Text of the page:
Peter’s denial
John 18 vv 14–27

Now Caiaphas was he, which gave counsel to the Jews, that it was expedient that one man should die for the people. And Simon Peter followed Jesus, and so did another disciple: that disciple was known unto the high priest, and went in with Jesus into the palace of the high priest. But Peter stood at the door without. Then went out that other disciple, which was known unto the high priest, and spake unto her that kept the door, and brought in Peter. Then saith the damsel that kept the door unto Peter, Art not thou also one of this man’s disciples? He saith, I am not. And the servants and officers stood there, who had made a fire of coals; for it was cold: and they warmed themselves: and Peter stood with them, and warmed himself. The high priest then asked Jesus of his disciples, and of his doctrine. Jesus answered him, I spake openly to the world; I ever taught in the synagogue, and in the temple, whither the Jews always resort; and in secret have I said nothing. Why askest thou me? Ask them which heard me, what I have said unto them: behold, they know what I said. And when he had thus spoken, one of the officers which stood by struck Jesus with the palm of his hand, saying, Answerest thou the high priest so? Jesus answered him, If I have spoken evil, bear witness of the evil: but if well, why smitest thou me? Now Annas had sent him bound unto Caiaphas the high priest. And Simon Peter stood and warmed himself. They said therefore unto him, Art thou also one of his disciples? He denied it, and said, I am not. One of the servants of the high priest, being his kinsman whose ear Peter cut off, saith, Did not I see thee in the garden with him? Peter then denied again: and immediately the cock crew.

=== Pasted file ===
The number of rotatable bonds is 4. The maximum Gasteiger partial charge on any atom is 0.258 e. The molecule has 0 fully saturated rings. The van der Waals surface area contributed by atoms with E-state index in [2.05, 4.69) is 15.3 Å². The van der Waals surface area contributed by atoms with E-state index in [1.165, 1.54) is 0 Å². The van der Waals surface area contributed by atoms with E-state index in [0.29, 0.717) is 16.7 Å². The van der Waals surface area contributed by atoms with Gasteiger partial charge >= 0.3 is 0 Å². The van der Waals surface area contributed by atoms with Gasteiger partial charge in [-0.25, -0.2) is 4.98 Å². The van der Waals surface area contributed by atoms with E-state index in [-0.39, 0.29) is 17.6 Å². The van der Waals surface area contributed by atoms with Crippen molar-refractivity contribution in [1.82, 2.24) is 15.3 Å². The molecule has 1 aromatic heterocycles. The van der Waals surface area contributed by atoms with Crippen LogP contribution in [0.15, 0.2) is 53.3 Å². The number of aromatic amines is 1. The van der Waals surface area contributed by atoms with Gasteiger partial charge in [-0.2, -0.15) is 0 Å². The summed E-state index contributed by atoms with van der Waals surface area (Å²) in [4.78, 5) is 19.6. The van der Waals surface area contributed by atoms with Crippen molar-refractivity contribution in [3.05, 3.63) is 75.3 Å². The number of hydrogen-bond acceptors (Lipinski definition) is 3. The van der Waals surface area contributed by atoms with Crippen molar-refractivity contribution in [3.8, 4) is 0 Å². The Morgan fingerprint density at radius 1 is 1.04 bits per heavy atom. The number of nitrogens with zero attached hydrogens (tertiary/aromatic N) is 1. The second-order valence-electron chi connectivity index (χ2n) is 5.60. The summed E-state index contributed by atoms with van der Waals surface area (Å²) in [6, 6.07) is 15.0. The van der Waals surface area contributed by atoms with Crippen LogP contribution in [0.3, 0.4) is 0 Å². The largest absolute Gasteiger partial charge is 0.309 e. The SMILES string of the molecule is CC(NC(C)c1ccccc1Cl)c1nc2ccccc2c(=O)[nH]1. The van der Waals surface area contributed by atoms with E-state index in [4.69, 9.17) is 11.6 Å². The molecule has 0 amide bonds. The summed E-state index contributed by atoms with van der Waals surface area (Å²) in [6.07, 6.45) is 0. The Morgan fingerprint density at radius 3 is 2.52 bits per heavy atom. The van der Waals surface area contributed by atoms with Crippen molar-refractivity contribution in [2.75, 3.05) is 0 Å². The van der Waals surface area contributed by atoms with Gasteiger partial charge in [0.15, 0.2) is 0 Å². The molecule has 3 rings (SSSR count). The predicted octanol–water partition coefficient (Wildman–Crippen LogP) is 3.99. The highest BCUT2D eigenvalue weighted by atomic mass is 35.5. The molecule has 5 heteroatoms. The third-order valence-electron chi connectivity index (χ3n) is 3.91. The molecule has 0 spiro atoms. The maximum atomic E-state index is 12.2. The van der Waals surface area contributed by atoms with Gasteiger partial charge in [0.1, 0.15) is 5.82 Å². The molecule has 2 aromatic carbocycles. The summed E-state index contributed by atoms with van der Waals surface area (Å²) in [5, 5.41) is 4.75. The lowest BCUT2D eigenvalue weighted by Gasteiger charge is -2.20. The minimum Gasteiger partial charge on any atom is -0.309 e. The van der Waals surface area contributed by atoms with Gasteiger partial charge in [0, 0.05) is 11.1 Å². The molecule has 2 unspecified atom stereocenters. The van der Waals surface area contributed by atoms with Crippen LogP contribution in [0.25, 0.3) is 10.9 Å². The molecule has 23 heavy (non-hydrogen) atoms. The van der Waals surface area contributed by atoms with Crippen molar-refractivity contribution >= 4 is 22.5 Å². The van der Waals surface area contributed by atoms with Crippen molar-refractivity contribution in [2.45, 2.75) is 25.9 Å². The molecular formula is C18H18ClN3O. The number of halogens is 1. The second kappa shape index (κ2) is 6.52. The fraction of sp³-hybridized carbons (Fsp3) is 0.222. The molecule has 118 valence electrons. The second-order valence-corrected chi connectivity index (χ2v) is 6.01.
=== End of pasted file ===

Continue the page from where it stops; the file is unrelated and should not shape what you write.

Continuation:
Miserere, my Maker
Anonymous, c. 1615

Miserere, my Maker, O have mercy on me, wretch, strangely distressèd Cast down with sin oppressèd; Mightily vexed to the soul’s bitter anguish, E’en to the death I languish. Yet let it please Thee To hear my ceaseless crying: Miserere, miserere, I am dying. Miserere, my Saviour, I, alas, am for my sins fearfully grievèd, And cannot be relievèd But by Thy death, which Thou didst suffer for me, Wherefore I adore Thee. And do beseech Thee To hear my ceaseless crying: Miserere, miserere, I am dying. Holy Spirit, miserere, Comfort my distressèd soul, grieved for youth’s folly, Purge, cleanse and make it holy; With Thy sweet due of grace and peace inspire me, How I desire Thee. And strengthen me now In this, my ceaseless crying: Miserere, miserere, I am dying.